Life in the Land of the Rising Sun

Saturday, April 15, 2006

Morey, How Long's an Aeon?

Well, it's late Saturday afternoon, the weekend chores are all done, and here I am strolling through Narita's Aeon Shopping Mall with the kids once again.

The city of Narita is home to the famous Narita Temple, the New Tokyo International Airport (my gateway to and from the rest of the world), and a good deal of shopping opportunities that don't exist in the Third World city I live in. Yes, you could call my twice-to-thrice-monthly trips here an indulgence, but I consider them a staple of life. Besides, I usually try to find some kind of concrete reason to do so every time.

Of course, I consider "boredom" a concrete reason.

Actually, the main reason I came out this time was to buy a new alto sax mouthpiece. The girl who is now the lead alto sax player of the Seishin Flying Eggheads (really cool, jazzy fanfare) is also the new captain of the band. She already has quite a bit of experience and has demonstrated considerable playing power (read: "she kicked sand all over the girl who was playing lead last year"). However, though she got a pretty good sound out of it, she never seemed comfortable with the Otto Link 5 metal mouthpiece she'd been using for jazz. The only reason she got that mouthpiece in the first place was that I had provided a few of the same make of a couple of different tip sizes to the band years ago, and they're still being handed down. She figured that meant it was the ideal, so she tested out a 4, 5, and 6 and got the 6. It always seemed a bit iffy, though. Those Otto Link metals are really popular, but they can be problematic. They work well for some and not at all for others. They also vary widely from instrument to instrument. (To be honest, I own one for my alto, but I never use it. I far prefer my rubber Yanagisawa 6 for jazz. I do use a Dukoff metal on my tenor, but only when I want a really raucous sound.) After she got her own, new Selmer sax a few months ago, she struggled with her OL metal and then stopped using it. Anyway, I'm going to test her out on a rubber Meyer 5 with a medium bore. That should suit her better. If it doesn't, I'll happily add it to my collection and check out something else next. :-)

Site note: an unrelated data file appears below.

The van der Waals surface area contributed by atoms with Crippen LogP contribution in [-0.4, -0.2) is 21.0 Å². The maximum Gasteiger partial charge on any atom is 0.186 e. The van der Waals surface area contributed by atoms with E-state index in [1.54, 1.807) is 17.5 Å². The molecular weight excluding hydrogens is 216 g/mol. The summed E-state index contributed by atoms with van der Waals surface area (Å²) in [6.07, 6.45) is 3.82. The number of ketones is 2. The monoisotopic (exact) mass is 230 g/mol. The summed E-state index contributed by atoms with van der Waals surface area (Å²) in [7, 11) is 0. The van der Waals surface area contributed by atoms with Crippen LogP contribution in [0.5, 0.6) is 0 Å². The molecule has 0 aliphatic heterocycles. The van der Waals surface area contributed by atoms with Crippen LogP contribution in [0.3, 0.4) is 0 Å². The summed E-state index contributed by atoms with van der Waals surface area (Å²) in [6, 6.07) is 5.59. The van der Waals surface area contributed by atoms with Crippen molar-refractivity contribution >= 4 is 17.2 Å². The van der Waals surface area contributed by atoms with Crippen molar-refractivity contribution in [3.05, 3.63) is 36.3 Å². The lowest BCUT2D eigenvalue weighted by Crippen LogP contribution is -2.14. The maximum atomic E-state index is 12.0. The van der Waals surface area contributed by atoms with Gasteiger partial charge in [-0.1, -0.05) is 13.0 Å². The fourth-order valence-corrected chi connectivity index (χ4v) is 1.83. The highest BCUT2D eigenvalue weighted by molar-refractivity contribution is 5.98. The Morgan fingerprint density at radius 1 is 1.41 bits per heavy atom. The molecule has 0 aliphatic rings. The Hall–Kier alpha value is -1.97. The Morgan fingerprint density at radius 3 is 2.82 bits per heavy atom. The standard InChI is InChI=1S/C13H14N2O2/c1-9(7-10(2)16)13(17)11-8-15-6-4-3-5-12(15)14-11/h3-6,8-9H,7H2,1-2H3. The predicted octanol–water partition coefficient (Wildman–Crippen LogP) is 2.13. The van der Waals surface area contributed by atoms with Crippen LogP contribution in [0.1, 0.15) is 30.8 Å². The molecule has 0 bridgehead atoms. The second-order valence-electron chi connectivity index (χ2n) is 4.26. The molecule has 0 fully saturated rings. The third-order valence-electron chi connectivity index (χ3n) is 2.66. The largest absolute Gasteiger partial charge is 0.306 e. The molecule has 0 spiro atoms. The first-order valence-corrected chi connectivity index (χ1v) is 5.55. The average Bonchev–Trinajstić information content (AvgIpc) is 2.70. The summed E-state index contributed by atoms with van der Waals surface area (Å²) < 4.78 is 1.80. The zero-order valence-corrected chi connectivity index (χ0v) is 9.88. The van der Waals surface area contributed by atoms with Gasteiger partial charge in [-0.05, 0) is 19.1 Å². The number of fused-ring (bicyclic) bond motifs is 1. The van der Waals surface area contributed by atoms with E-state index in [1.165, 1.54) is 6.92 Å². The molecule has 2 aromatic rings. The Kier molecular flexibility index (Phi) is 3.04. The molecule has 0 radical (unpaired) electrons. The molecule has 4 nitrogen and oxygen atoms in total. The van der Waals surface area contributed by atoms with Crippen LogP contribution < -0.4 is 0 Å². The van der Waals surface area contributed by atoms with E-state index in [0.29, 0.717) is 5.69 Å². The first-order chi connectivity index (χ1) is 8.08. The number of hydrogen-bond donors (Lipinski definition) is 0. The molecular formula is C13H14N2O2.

I have the kids with me today, but not the Mrs.. She has both PTA commitments and that damned tennis club of hers to deal with. She said she was finally going to quit that tennis club once and for all this year. She even gave official notice to her principal to that effect. With her mother down being treated for cancer and both kids now in elementary school as of this month, she figured she had too much responsibility at home to be tied up with that ever-busy, ever-bothersome, ever-ulcer-causing tennis club. Well, that lasted all of three days. Apparently the principal asked her to be an assistant coach of the baseball team instead while assigning a notoriously brainless, young, new teacher to be in charge of the tennis club. Not surprisingly, she soon informed me that she had changed her mind. We're right back in the same old, same old. Another year of me trying to juggle my own work and club commitments (and putting up with the in-laws) with being a sort of househusband. Yes, I am a bit less than enthusiastic. That's another good reason to be away from home and here at Aeon. I think the kids needed to get away, too.

Actually, the Bon Belta Department Store about two or three kilometers away has a better selection of import goods, so I'm more likely to find Easter stuff there. Bon Belta also has a bit more in terms of CDs/DVDs and computer-related stuff. However, Aeon is much larger. Also, the music store at Bon Belta, actually a branch of the one here but concentrating on used instruments, disappeared during Spring break. I could also point out the fact that Aeon also has a Tully's Coffee outlet (which I actually like a little better than Starbucks, which has stores at both Aeon and Bon Belta now), but I'm actually going to refrain from going there this time. As late as it is, it's going to be a snap visit.

We arrive at the music store, and the Meyer 5 alto mouthpiece is there. There is also one for tenor, which I am very tempted to grab for myself. (I have a really old Meyer 7 for my tenor, but that's a bit too wide for my liking.) I'm even more tempted to pick up the Yanagisawa 6 metal that they have there, since the Yani 6 rubber I already have suits me so well, but it is really expensive. Considering the amount I just shelled out for the construction work being done on my house, it's hard for me to justify buying it. I know I'll be thinking about it for days, but I'll take a rain check this time...and just get that Meyer 5 for the Eggheads' lead alto player.

She'd better like it, dammit!